January 26, 2009
NASA seeks quiet supersonic flight
The U.S. space agency says it has conducted a series of flight tests that might help produce quieter supersonic aircraft.
The National Aeronautics and Space Administration said the tests measured shock waves generated by an F-15 jet to validate computer models that could be used in designing commercial aircraft that can fly faster than the speed of sound without generating loud sonic booms over land. Supersonic flights over land generally are prohibited because of such loud noises.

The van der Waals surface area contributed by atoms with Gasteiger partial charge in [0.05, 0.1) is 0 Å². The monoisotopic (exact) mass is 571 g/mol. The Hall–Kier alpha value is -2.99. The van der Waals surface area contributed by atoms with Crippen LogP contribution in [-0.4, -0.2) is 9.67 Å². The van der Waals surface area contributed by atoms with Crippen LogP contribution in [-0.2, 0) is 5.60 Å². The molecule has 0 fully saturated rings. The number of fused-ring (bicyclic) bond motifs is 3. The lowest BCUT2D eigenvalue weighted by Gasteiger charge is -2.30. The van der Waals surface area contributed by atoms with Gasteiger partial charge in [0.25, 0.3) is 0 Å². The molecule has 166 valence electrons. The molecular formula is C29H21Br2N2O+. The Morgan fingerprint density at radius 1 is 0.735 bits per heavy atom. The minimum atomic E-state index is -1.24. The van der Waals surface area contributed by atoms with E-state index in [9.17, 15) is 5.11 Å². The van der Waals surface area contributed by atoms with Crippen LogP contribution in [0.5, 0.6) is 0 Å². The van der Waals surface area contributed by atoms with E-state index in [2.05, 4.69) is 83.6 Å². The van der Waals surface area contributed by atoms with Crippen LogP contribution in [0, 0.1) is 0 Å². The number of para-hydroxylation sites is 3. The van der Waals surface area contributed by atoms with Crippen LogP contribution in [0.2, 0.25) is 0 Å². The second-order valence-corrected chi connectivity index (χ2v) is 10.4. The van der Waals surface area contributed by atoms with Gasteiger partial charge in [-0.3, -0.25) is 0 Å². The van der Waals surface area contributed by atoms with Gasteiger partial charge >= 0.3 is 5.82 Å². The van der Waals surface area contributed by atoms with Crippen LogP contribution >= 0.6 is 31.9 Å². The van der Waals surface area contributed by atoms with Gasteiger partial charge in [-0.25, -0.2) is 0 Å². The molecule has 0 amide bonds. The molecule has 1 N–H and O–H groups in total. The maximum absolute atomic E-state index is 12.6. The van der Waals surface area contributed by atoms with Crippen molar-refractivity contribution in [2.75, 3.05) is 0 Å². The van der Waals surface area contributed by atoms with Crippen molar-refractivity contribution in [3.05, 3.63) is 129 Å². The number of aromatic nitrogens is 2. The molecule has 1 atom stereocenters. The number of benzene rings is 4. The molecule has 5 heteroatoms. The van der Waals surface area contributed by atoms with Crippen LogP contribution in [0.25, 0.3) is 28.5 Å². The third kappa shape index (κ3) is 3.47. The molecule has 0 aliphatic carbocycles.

A sonic boom is created by shock waves that form on the front and rear of an aircraft (with) the boom loudness related to the strength of the shock waves, NASA said.
The formation of the shock waves is dependent on the aircraft geometry and the way in which the wing generates lift.
During the flight tests one of two F-15s generally followed 100 feet to 500 feet below and behind the other, measuring the strength of the leading aircraft's shock waves at various distances using special instruments.
The tests were the latest in a series of NASA projects investigating effects of aircraft geometry and lift on the strength of shock waves.